Eight Flavors: How They Changed the Way Americans Eat - featuring Sarah Lohman / Culinary Historian

Join author and food historian, Sarah Lohman, for a fascinating look at American food history and how eight flavors changed the way Americans eat. After tracing the stories of Black Pepper, Vanilla, Chili Powder, Curry, and Soy Sauce, we’ll take a deeper dive into the fascinating histories of Garlic, Monosodium Glutamate and Sriracha hot sauce. For instance, did you know that Garlic was originally used as a medicine to treat maladies as varied as tuberculosis and hemorrhoids? Today, the average American consumes two pounds of garlic per capita. MSG has a long history in traditional Japanese food, but Lohman will unveil how MSG ended up on American shores and why they eventually grew to fear it. And Sriracha is a cultural mashup that typifies American cuisine: based on a Thai sauce, it was created by a Vietnamese immigrant of Chinese descent -- and it is made outside of Los Angeles with California-grown ingredients. Get your food questions answered and explore how these ingredients are as American as apple pie.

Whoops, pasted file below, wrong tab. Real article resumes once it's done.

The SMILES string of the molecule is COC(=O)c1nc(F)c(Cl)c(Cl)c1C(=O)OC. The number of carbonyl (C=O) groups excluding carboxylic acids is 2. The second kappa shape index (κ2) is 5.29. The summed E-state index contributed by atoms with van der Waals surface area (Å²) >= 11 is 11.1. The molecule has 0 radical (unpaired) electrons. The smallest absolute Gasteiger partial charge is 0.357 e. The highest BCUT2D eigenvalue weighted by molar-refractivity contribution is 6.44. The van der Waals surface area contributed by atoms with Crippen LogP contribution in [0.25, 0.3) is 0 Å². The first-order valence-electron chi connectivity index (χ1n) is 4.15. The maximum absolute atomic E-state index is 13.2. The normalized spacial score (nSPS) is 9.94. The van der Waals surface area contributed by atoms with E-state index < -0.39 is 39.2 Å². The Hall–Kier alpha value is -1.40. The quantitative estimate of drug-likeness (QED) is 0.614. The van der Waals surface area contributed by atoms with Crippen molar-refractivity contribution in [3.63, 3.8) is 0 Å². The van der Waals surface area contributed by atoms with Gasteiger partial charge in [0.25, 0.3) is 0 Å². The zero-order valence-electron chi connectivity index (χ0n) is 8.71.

online